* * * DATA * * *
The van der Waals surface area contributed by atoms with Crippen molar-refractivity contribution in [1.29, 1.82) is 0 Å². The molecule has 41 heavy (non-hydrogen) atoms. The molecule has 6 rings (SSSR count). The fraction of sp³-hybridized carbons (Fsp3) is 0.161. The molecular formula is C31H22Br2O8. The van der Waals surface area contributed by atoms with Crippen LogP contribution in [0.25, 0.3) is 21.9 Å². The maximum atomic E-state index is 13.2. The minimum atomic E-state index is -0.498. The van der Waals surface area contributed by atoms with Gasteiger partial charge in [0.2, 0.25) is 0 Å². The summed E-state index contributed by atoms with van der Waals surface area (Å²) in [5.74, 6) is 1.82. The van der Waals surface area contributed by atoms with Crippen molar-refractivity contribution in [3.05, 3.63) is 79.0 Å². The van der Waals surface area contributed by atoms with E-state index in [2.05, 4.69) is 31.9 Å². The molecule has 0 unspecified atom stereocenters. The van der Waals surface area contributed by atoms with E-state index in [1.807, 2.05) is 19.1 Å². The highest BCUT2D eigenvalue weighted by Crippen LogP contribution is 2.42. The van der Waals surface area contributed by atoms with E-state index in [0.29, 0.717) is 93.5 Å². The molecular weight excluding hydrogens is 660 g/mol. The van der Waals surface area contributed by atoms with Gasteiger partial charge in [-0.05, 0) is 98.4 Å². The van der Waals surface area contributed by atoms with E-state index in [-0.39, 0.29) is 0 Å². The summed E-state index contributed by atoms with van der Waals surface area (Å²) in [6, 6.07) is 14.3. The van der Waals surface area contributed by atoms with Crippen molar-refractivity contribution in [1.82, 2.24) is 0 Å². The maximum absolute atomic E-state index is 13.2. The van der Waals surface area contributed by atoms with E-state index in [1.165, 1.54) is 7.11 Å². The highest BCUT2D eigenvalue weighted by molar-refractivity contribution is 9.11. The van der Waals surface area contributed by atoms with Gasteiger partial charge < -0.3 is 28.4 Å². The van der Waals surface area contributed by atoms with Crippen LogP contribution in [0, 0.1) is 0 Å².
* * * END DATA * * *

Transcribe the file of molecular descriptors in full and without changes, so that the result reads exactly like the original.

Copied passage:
The van der Waals surface area contributed by atoms with Crippen molar-refractivity contribution in [1.29, 1.82) is 0 Å². The molecule has 41 heavy (non-hydrogen) atoms. The molecule has 6 rings (SSSR count). The fraction of sp³-hybridized carbons (Fsp3) is 0.161. The molecular formula is C31H22Br2O8. The van der Waals surface area contributed by atoms with Crippen LogP contribution in [0.25, 0.3) is 21.9 Å². The maximum atomic E-state index is 13.2. The minimum atomic E-state index is -0.498. The van der Waals surface area contributed by atoms with Gasteiger partial charge in [0.2, 0.25) is 0 Å². The summed E-state index contributed by atoms with van der Waals surface area (Å²) in [5.74, 6) is 1.82. The van der Waals surface area contributed by atoms with Crippen molar-refractivity contribution in [3.05, 3.63) is 79.0 Å². The van der Waals surface area contributed by atoms with E-state index in [2.05, 4.69) is 31.9 Å². The molecule has 0 unspecified atom stereocenters. The van der Waals surface area contributed by atoms with E-state index in [1.807, 2.05) is 19.1 Å². The highest BCUT2D eigenvalue weighted by Crippen LogP contribution is 2.42. The van der Waals surface area contributed by atoms with E-state index in [0.29, 0.717) is 93.5 Å². The molecular weight excluding hydrogens is 660 g/mol. The van der Waals surface area contributed by atoms with Gasteiger partial charge in [-0.05, 0) is 98.4 Å². The van der Waals surface area contributed by atoms with E-state index in [-0.39, 0.29) is 0 Å². The summed E-state index contributed by atoms with van der Waals surface area (Å²) in [6, 6.07) is 14.3. The van der Waals surface area contributed by atoms with Crippen molar-refractivity contribution in [1.82, 2.24) is 0 Å². The maximum absolute atomic E-state index is 13.2. The van der Waals surface area contributed by atoms with E-state index in [1.165, 1.54) is 7.11 Å². The highest BCUT2D eigenvalue weighted by molar-refractivity contribution is 9.11. The van der Waals surface area contributed by atoms with Gasteiger partial charge < -0.3 is 28.4 Å². The van der Waals surface area contributed by atoms with Crippen LogP contribution in [0, 0.1) is 0 Å².